Photo of urine separating toilet instructions via tjuvtittat.se.
"Night soil" has for centuries been the fertilizer of choice for healthy gardens, and at TreeHugger we've tried all the bad puns there are when writing about the art of utilizing urine for garden fertilizing. Why are we so obsessed? Well, the Western penchant for flushing away the poo and the pee is an expensive and wasteful proposition. It can also be downright scary to think of someone else's antibiotics and Viagra eventually ending up back in our water supply. That's why Gothenburg researcher Zsofia Ganrot's new method of powdering pee (which also removes traces of pharmaceuticals) is such a great idea.500 liters of urine a year, 500 liters a year
Amazingly, each one of us contributes about 7-9 liters of urine a week to sanitary systems (minus amounts from boys and men with a thing for urination "au naturel"). In Sweden alone, collection of this resource could offset 1/5th the country's fertilizer use, according to Ganrot. Plus, she says, reduce pollution from the transport of liquid fertilizer.
Cure the urine or add MgO to get the precious white powder
Just letting urine sit for about 6 months will cause the formation of crystals that contain most of the nourishing minerals in the liquid. To speed things up, Ganrot's technique consists of adding magnesium oxide to liquid urine, which causes crystals to form quickly and drop to the bottom of any collection device. When zeolite is added, the crystals retain 70 to 80% of their nitrogen. The crystals are then dried to a white powder called struvite that can then be used for plant fertilization, and Ganrot says her trial tests show the powdered struvite works as well or better than commercial fertilizers (the powdered form helps it stay longer in the soil). It also is devoid of pharmaceutical leftovers, which remain in the separated liquid instead of in the powder spread on fields.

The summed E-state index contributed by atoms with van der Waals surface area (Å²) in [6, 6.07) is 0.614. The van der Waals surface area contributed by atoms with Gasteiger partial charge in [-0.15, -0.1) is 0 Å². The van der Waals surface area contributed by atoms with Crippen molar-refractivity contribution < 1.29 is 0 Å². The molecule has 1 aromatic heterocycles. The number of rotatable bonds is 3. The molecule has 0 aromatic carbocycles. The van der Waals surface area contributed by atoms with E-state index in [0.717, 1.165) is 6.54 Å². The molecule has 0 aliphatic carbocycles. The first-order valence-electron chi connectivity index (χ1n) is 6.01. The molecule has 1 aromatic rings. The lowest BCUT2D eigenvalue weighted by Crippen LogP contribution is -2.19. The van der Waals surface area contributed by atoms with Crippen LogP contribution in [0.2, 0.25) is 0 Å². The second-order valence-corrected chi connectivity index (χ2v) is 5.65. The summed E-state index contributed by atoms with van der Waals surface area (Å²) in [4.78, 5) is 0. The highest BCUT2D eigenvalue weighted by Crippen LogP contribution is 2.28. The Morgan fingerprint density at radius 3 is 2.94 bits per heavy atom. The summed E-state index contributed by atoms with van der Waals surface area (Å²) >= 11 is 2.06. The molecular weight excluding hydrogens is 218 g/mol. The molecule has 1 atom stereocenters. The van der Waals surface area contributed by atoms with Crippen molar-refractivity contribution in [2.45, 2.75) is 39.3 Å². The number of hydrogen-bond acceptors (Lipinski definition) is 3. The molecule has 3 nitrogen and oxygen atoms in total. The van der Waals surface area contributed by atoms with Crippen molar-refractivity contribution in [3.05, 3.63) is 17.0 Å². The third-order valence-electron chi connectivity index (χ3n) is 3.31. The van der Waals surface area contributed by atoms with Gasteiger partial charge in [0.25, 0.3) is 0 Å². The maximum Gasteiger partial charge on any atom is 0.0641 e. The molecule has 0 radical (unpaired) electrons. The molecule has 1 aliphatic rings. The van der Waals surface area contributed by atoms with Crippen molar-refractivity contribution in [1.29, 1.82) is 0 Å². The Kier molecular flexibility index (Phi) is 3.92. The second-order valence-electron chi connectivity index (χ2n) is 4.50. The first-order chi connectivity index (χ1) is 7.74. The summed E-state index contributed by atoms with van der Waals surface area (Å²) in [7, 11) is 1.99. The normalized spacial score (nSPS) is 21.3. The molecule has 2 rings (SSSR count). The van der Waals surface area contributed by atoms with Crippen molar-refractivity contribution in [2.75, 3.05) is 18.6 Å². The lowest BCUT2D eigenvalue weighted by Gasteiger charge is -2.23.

Urine recycling will be big?
Ganrot will now start a pilot at a farm in southern Sweden to collect animal urine and convert it to struvite fertilizer. She says the method is not particularly expensive or difficult, and could be adapter to smaller scales, such as households, as well as for use at existing sewage treatment plants. Separated toilets that divert urine from other waste are a Swedish specialty, but Ganrot hasn't yet outlined how a home toilet could be adapted to become a mini-fertilizer production unit. Via: MiljöAktuellt (Swedish)